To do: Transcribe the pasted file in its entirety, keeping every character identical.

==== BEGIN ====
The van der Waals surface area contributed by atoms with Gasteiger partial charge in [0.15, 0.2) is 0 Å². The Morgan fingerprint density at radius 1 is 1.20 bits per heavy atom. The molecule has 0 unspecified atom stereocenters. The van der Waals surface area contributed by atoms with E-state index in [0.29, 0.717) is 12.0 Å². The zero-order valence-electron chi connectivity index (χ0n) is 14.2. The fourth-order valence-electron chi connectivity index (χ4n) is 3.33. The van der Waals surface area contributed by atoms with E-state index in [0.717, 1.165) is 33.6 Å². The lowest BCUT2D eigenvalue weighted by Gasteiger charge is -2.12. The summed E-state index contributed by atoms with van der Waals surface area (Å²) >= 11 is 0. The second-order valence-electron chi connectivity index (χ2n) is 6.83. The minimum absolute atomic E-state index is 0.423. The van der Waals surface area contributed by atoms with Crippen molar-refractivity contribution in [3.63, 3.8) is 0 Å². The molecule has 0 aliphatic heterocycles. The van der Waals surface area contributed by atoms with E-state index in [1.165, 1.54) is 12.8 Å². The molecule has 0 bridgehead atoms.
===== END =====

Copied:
The van der Waals surface area contributed by atoms with Gasteiger partial charge in [0.15, 0.2) is 0 Å². The Morgan fingerprint density at radius 1 is 1.20 bits per heavy atom. The molecule has 0 unspecified atom stereocenters. The van der Waals surface area contributed by atoms with E-state index in [0.29, 0.717) is 12.0 Å². The zero-order valence-electron chi connectivity index (χ0n) is 14.2. The fourth-order valence-electron chi connectivity index (χ4n) is 3.33. The van der Waals surface area contributed by atoms with E-state index in [0.717, 1.165) is 33.6 Å². The lowest BCUT2D eigenvalue weighted by Gasteiger charge is -2.12. The summed E-state index contributed by atoms with van der Waals surface area (Å²) >= 11 is 0. The second-order valence-electron chi connectivity index (χ2n) is 6.83. The minimum absolute atomic E-state index is 0.423. The van der Waals surface area contributed by atoms with Crippen molar-refractivity contribution in [3.63, 3.8) is 0 Å². The molecule has 0 aliphatic heterocycles. The van der Waals surface area contributed by atoms with E-state index in [1.165, 1.54) is 12.8 Å². The molecule has 0 bridgehead atoms.